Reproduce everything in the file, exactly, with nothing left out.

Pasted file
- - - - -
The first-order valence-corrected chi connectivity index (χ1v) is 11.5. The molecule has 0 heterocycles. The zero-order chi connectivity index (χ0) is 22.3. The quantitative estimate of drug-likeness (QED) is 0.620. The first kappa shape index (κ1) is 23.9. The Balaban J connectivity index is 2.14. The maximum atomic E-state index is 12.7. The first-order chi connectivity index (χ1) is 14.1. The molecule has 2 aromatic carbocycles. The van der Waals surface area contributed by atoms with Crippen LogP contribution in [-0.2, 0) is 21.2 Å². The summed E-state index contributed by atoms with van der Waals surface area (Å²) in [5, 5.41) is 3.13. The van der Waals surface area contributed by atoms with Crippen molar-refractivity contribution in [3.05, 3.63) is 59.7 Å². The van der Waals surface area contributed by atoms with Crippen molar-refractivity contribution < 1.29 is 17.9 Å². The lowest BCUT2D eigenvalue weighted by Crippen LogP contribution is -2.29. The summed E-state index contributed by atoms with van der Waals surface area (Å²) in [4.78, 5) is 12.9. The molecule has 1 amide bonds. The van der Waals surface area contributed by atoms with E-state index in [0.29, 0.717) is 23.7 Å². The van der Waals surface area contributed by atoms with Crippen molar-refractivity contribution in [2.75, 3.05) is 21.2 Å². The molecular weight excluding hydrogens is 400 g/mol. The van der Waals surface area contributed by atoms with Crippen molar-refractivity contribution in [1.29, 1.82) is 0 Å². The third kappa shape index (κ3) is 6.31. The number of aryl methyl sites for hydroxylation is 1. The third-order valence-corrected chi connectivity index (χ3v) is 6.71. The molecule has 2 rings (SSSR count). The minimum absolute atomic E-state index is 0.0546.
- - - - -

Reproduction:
The first-order valence-corrected chi connectivity index (χ1v) is 11.5. The molecule has 0 heterocycles. The zero-order chi connectivity index (χ0) is 22.3. The quantitative estimate of drug-likeness (QED) is 0.620. The first kappa shape index (κ1) is 23.9. The Balaban J connectivity index is 2.14. The maximum atomic E-state index is 12.7. The first-order chi connectivity index (χ1) is 14.1. The molecule has 2 aromatic carbocycles. The van der Waals surface area contributed by atoms with Crippen LogP contribution in [-0.2, 0) is 21.2 Å². The summed E-state index contributed by atoms with van der Waals surface area (Å²) in [5, 5.41) is 3.13. The van der Waals surface area contributed by atoms with Crippen molar-refractivity contribution in [3.05, 3.63) is 59.7 Å². The van der Waals surface area contributed by atoms with Crippen molar-refractivity contribution < 1.29 is 17.9 Å². The lowest BCUT2D eigenvalue weighted by Crippen LogP contribution is -2.29. The summed E-state index contributed by atoms with van der Waals surface area (Å²) in [4.78, 5) is 12.9. The molecule has 1 amide bonds. The van der Waals surface area contributed by atoms with E-state index in [0.29, 0.717) is 23.7 Å². The van der Waals surface area contributed by atoms with Crippen molar-refractivity contribution in [2.75, 3.05) is 21.2 Å². The molecular weight excluding hydrogens is 400 g/mol. The van der Waals surface area contributed by atoms with Crippen molar-refractivity contribution in [1.29, 1.82) is 0 Å². The third kappa shape index (κ3) is 6.31. The number of aryl methyl sites for hydroxylation is 1. The third-order valence-corrected chi connectivity index (χ3v) is 6.71. The molecule has 2 rings (SSSR count). The minimum absolute atomic E-state index is 0.0546.